With Sigmund Freud's example in mind, we should find our own forms of horizontal conversation. After dinner, we might suggest that we all go and lie down somewhere and become newly conscious of voices and nuances when we don't have to look at others' expressions.

Love is vital in recovering from serious mental illness

Love is vital in recovering from serious mental illness

Love is critical to help us keep faith with life and rescue us from severe mental illness.

In fact, anyone who has ever suffered from mental illness and recovers will do so...

Love is unconditional approval

When we are sick in our minds, we have this punishing sense of how terrible we are, even if we often can't point to a specific crime. We are appalled by, and unforgiving of, who we are.

In this situation, a loving companion can make all the difference. They don't try to persuade us of our worth. They make pleasant conversation about something that won't make us anxious. They can tolerate how ill we are and will stick by us. They love us for who we are rather than what we do.

Love and non-judgment

Patronising pity can make the attention of others oppressive.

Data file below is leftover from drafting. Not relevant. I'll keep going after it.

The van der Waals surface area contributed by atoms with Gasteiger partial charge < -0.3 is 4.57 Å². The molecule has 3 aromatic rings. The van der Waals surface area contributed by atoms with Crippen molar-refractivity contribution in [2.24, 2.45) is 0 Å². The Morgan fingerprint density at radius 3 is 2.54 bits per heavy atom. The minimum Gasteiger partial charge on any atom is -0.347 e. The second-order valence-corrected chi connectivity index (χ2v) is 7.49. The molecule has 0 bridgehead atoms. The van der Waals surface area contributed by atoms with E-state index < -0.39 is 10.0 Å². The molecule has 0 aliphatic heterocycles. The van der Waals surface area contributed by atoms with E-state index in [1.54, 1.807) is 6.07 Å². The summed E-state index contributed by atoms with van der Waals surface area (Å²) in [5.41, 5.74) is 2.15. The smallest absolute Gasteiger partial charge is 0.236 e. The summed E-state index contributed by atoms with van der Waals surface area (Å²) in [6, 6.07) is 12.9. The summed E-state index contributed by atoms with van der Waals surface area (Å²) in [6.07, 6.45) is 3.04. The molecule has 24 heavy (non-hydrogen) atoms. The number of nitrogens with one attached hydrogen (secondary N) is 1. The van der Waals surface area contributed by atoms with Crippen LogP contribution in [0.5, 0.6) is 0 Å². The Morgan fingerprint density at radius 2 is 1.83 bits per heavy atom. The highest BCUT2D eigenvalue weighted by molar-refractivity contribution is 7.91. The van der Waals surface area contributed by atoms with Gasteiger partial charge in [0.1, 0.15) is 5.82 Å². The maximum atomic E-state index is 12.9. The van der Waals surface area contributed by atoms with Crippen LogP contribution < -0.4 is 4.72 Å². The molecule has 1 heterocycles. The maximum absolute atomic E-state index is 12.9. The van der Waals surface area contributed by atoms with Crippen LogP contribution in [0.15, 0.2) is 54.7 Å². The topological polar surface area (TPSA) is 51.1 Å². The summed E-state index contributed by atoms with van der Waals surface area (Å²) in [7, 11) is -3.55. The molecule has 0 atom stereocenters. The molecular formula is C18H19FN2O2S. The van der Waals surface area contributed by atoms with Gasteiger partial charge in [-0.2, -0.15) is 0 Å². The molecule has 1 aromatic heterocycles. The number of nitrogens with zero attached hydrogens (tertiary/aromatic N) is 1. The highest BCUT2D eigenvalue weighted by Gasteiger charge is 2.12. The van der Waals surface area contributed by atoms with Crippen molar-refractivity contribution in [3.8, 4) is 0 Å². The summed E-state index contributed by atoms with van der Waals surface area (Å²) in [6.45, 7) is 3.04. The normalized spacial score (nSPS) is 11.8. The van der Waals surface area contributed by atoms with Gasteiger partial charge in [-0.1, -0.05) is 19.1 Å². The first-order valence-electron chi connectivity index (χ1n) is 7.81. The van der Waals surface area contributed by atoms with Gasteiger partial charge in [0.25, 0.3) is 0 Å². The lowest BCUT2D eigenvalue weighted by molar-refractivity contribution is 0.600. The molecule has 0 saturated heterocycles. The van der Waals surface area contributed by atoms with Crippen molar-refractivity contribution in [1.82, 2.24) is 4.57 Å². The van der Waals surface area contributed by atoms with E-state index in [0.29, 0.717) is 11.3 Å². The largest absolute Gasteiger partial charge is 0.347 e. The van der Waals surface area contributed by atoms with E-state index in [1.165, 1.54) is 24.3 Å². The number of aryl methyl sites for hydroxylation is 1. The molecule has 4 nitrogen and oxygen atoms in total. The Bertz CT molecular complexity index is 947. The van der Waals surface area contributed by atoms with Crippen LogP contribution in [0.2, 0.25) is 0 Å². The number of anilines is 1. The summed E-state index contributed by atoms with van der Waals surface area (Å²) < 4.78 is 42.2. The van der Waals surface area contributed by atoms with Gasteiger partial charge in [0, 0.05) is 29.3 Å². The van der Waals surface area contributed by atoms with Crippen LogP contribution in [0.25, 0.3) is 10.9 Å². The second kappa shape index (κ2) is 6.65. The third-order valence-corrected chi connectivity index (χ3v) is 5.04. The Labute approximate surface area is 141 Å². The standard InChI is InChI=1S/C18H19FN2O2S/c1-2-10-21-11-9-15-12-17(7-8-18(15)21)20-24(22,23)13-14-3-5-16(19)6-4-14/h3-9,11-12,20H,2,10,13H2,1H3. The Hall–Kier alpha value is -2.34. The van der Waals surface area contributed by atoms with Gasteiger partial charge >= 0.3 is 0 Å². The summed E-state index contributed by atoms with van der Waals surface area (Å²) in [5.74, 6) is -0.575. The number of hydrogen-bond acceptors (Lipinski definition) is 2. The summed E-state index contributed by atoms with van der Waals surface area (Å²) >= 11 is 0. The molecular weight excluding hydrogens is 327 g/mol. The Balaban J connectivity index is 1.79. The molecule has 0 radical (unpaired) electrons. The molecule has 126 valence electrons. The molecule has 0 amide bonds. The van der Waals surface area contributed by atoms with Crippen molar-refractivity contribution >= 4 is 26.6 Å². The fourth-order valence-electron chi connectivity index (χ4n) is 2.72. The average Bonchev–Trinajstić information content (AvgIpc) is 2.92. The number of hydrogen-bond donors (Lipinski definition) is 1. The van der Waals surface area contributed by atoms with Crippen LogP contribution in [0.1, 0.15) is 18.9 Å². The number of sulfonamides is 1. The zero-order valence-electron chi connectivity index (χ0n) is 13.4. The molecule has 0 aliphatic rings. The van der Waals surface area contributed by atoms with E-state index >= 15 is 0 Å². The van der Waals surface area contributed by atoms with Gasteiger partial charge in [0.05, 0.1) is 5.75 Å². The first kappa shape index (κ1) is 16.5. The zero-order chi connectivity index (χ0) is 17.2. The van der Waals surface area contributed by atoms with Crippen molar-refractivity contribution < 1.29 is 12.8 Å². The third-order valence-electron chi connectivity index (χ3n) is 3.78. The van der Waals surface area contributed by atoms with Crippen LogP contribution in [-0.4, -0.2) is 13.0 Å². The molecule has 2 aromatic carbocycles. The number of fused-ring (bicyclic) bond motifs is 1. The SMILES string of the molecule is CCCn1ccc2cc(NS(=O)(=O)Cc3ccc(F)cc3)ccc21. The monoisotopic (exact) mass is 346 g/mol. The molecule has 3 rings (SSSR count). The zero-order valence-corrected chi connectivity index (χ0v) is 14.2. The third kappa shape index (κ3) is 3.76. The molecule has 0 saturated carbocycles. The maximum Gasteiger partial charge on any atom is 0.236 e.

Loving companions do not judge us as beneath them. They don't oppress us by clinging to their belief in their own solidity and competence. Our companions indicate that they too might one day be in our place and suffer with and for us.

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A cultural endorsement of love

A cultural endorsement of love

Love is often seen as the exciting feeling we get in the presence of someone with great intelligence of beauty that we hope will reciprocate our interest and whom we badly want to touch and one day...

Love is focused on the other person

  • This type of love is displayed when we come across the itinerant drunk - weather-beaten and ranting - and do not turn away but consider them as a version of ourselves, falling prey to the same passions and getting upset by similar losses and worthy of their own share of compassion.
  • We also show love to the well-dressed person shouting grandly at an airport, filled with self-righteousness, and do not dismiss them as insane or entitled, but as vulnerable beneath the bluster.
  • We show love when we see a small child throwing themselves on the floor, and do not focus on how piercing their screams are, but that their pain is in its general form ours too.
  • It is love too when our partner is sometimes plainly irrational, unfair, and maddening, and we do not direct back a full dose of righteous anger but hold back and wonder how this formerly sane adult should have fallen apart in this manner. It is to hold open the idea that they might not have slept very well, are perhaps panicked by the future, and don't understand how to master it.

Love for the weak

It is no particular accomplishment to love someone who is on their best behavior.

What is needed for our attention is the love of what is crooked, damaged, and self-disgusted. Here love is the effort required to imagine oneself into the life of another person who has not made it easy to admire or like them.